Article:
Thursday Feb 02, 2023

Time for a ‘real’ home office? Here’s what to consider – La Jolla Light


For years, Aaron Hoskins had the option to work from home. But Hoskins, who leads the digital operations team at Sharp HealthCare’s Digital Experience department in San Diego, preferred to stay in the office, both to avoid household distractions and because, he said, he really didn’t have a good space to work.

Then the COVID-19 pandemic hit and Hoskins and his colleagues had to work from home. Sharp sent him out with a laptop and an office chair, and he bought a large monitor and a small desk, which he used to set up a makeshift office in a closet. His wife, who has worked from home for more than 20 years, has an office set up in the kitchen.

Hoskins soon found that his minimalist closet office didn’t work for him.

“I was definitely sensitive about how shabby it looked,” Hoskins acknowledged. “I had minimal storage, which forced me to not have many papers around, which is fine, but my desk also didn’t have anywhere to hide the cables, and I didn’t like that. Going to my office every day was not something I looked forward to.”

An uncluttered home office solution from California Closets combines both closed and open spaces.

(California Closets)

Hoskins reached out to California Closets and worked with design consultant Cynthia Binski to reinvent the closet space into a cozy but fully functional office. It not only had space for Hoskins’ papers and, now, two computer monitors but also a faux cabinet underneath the desktop for all the cords and bulky cables he used, storage for his supplies and shelving above and, importantly, behind him.

It made all the difference visually for his Zoom and Microsoft Teams meetings. Now he could ax the fake cyber background he’d been using and create a natural setting that was both professional and filled with conversation icebreakers.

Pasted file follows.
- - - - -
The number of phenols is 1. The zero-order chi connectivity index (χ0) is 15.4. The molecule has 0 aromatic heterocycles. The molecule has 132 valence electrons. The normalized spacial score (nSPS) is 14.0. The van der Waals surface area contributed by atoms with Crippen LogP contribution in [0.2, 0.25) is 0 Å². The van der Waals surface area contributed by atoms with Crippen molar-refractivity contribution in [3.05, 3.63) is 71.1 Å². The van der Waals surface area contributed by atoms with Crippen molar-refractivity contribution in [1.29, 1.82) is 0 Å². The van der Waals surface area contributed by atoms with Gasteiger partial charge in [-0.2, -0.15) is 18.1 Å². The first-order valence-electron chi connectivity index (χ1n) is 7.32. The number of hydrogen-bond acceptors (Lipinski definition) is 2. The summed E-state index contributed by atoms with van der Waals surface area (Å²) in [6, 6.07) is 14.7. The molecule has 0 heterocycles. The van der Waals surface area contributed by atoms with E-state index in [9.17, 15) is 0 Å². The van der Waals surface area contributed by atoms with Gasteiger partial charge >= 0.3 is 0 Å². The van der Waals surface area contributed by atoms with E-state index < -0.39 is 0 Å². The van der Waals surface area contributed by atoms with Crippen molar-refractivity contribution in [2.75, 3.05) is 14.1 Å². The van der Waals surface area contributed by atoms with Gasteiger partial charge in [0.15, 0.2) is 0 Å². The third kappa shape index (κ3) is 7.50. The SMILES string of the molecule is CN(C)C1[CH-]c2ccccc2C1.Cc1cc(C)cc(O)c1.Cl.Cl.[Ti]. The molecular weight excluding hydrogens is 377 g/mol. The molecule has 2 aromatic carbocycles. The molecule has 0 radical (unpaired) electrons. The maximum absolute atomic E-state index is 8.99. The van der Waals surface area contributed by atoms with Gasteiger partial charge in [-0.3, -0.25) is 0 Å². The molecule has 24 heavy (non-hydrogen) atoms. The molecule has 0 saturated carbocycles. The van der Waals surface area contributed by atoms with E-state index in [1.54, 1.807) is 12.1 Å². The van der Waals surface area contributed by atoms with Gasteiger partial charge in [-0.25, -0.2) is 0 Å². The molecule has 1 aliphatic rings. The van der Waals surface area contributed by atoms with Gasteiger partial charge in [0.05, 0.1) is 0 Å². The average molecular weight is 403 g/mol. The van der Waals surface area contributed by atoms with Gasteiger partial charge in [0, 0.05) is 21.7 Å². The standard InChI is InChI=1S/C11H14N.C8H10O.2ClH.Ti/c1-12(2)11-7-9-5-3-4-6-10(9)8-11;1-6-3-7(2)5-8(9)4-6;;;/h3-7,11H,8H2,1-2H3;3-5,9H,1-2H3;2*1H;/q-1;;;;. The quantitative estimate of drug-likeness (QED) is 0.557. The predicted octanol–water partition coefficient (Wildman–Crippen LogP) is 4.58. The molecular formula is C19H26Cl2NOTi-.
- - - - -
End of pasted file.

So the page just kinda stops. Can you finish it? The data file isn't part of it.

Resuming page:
Is remote work the future for office workers? Maybe not for everyone, but now that people have had a taste of it, many want to work from home permanently. Upwork estimates that 22 percent of America’s workforce of 36.2 million people will work remotely by 2025. Owl Labs conducted a survey that showed that 81 percent of those questioned believe their employer will continue to support remote work after COVID-19, and 59 percent said they’d be more likely to choose an employer who offered remote work.

So for many workers, that ad-hoc workspace on the dining room table may no longer be sufficient. That means it’s time to create a space that meets their long-term professional needs. The question is, how to get started?

Generous legroom is vital to prevent feeling boxed in at a desk in the home office.

(California Closets)

Interior designer Jennifer Verruto, founder and chief executive of Blythe Interiors in Kearny Mesa, said one of the first considerations is who’s going to be home when you’re working. That will help determine the space you select.

“Are you just going to have your pet around or are your kids going to be home, too?” Verruto said. “Does your partner need a space? What kind of noise are these other people going to be making? If your partner is in sales and has to be on the phone all day every day, maybe they get the guest room as their office and you can set up somewhere else.

“It’s …….


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